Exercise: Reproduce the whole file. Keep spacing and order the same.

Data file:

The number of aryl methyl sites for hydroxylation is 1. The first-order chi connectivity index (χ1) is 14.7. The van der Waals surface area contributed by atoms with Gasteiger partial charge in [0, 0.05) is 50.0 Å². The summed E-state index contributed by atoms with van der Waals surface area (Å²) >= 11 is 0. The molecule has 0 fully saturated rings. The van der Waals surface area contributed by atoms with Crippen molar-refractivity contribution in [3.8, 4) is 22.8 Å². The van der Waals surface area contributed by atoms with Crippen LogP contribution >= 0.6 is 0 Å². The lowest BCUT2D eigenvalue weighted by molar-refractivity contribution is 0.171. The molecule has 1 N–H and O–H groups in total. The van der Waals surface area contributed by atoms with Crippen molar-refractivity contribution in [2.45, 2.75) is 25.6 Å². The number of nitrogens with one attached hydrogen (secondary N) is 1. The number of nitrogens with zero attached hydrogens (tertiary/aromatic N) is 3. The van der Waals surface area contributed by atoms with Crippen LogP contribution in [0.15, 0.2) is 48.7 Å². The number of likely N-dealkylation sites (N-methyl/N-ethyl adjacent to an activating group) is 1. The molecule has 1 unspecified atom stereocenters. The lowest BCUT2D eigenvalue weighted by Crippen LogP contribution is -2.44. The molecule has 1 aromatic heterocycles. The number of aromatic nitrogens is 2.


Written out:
The number of aryl methyl sites for hydroxylation is 1. The first-order chi connectivity index (χ1) is 14.7. The van der Waals surface area contributed by atoms with Gasteiger partial charge in [0, 0.05) is 50.0 Å². The summed E-state index contributed by atoms with van der Waals surface area (Å²) >= 11 is 0. The molecule has 0 fully saturated rings. The van der Waals surface area contributed by atoms with Crippen molar-refractivity contribution in [3.8, 4) is 22.8 Å². The van der Waals surface area contributed by atoms with Crippen LogP contribution >= 0.6 is 0 Å². The lowest BCUT2D eigenvalue weighted by molar-refractivity contribution is 0.171. The molecule has 1 N–H and O–H groups in total. The van der Waals surface area contributed by atoms with Crippen molar-refractivity contribution in [2.45, 2.75) is 25.6 Å². The number of nitrogens with one attached hydrogen (secondary N) is 1. The number of nitrogens with zero attached hydrogens (tertiary/aromatic N) is 3. The van der Waals surface area contributed by atoms with Crippen LogP contribution in [0.15, 0.2) is 48.7 Å². The number of likely N-dealkylation sites (N-methyl/N-ethyl adjacent to an activating group) is 1. The molecule has 1 unspecified atom stereocenters. The lowest BCUT2D eigenvalue weighted by Crippen LogP contribution is -2.44. The molecule has 1 aromatic heterocycles. The number of aromatic nitrogens is 2.